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IFC Banking on Smart Graduates

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The IFC’s first direct investment in Cambodia’s education sector is expected to improve higher education standards. Supplied

The International Finance Corporation (IFC), a member of the World Bank Group, has provided a $13 million loan to support a higher education campus for the Acleda Institute of Business that will help raise education standards, enhance students’ employability and encourage sustainable economic growth.
The loan will allow Acleda Bank to transform its current subsidiary, Acleda Training Center Ltd, into a higher quality education institution offering associate, bachelor’s and master’s degrees in business education, including finance and banking.
Acleda Bank is Cambodia’s leading financial institution and biggest graduate recruiter with an annual hiring of 1,000 graduates.
“Our aim is to make the Acleda Institute of Business a benchmark for excellence in business education in Cambodia,” said Ponloeu Chhan, the Director of the Acleda Institute of Business. “We are happy to be partnering again with IFC, which shares our goals of improving education standards and employability.”
The loan will support the construction of a new campus including school buildings, administration building, library, canteen, dormitories and sports complex by 2018. The new campus buildings will be built in line with IFC’s Green Building Standard, which requires reductions of at least 20 percent in energy, water and materials consumption compared with equivalent buildings.
The investment is IFC’s first direct investment in Cambodia’s education sector and is expected to improve higher education standards and students’ attractiveness to employees by hiring qualified teachers with strong academic credentials. The new campus is expected to reach more than 3,300 additional students and 3,100 training participants.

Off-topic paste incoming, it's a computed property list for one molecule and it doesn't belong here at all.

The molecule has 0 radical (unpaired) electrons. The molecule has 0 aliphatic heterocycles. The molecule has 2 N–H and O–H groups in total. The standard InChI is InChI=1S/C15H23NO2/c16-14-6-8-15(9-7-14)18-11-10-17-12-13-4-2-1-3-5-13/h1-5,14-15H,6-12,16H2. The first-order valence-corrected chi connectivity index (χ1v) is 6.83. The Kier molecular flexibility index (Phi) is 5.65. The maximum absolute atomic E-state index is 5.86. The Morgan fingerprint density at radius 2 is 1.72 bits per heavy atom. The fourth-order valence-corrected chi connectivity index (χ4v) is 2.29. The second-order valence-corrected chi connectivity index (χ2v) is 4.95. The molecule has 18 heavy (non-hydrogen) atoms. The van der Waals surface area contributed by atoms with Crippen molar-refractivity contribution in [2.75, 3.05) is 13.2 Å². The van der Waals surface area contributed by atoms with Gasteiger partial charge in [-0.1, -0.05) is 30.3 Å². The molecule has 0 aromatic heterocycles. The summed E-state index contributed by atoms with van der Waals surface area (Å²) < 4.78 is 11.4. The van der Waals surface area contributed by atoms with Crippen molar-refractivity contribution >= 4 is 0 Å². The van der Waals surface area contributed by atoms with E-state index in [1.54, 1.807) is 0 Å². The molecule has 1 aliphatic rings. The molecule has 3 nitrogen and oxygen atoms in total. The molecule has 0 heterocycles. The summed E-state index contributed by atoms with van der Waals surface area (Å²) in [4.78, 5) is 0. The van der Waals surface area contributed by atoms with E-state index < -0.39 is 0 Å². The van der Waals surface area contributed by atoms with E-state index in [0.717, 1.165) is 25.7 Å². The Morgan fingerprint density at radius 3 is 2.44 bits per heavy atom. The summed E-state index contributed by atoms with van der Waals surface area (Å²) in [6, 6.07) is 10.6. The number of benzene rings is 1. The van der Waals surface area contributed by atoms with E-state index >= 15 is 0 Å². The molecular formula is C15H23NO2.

“Investing in education creates a sustainable path out of poverty by building a pipeline of well-trained employees,” said Vivek Pathak, the IFC Director, East Asia and the Pacific. “Our investment will help Acleda Bank expand access to quality education that meets Cambodia’s job-market needs and develop its human capital.”
As part of its strategy for reducing poverty and improving education, the government has made it a priority to improve the quality of its higher education institutions to address the mismatch between job market requirements and higher education offerings.
The institution has invested in 75,750 square meters of land at Anlong Kngan village, Sangkat Khmuonh, Khan Sen Sok, Phnom Penh. The institute is being built with a budget plan of $21 million and will have 627 staff. These buildings will be finished in 2018.
Meanwhile, according to a recent report from the Asian Development Bank (ADB), tackling the skills gap mismatches and boosting the productivity of the labor force are key challenges facing Cambodia if it is to maintain its impressive growth.
“Most of the country’s labor force is young, but often not equipped with skills that match business needs, so the challenge for policymakers is to address this gap and mismatch,” said ADB Chief Economist Shang-Jin Wei.
“Developing a more educated, employable and productive workforce is essential for Cambodia to broaden its economy beyond the current four mainstays of garment manufacturing, tourism, construction and agriculture and to sustain high growth.”
Heng Sour, the spokesman for the Ministry of Labor and Vocational Training, recently said that the demand for skilled labor does not match the labor available because most Cambodians choose to study social sciences at university, and there is an oversupply of graduates with those degrees in the market.
Reforms to higher education that started in 2013 saw the Ministry of Education reduce courses in management, marketing, banking and accounting and encourage students to study sciences because there was more demand for workers with technical skills, Mr. Sour said. The labor and education ministries have also launched short courses on vocational training, he added.
A survey by the International Labor Organization released early this week said Cambodia has one the lowest unemployment rates in the world, with only 0.55 percent of the working-age population unemployed. However, the proportion of people working in vulnerable and low-wage jobs is also among the highest in the world.

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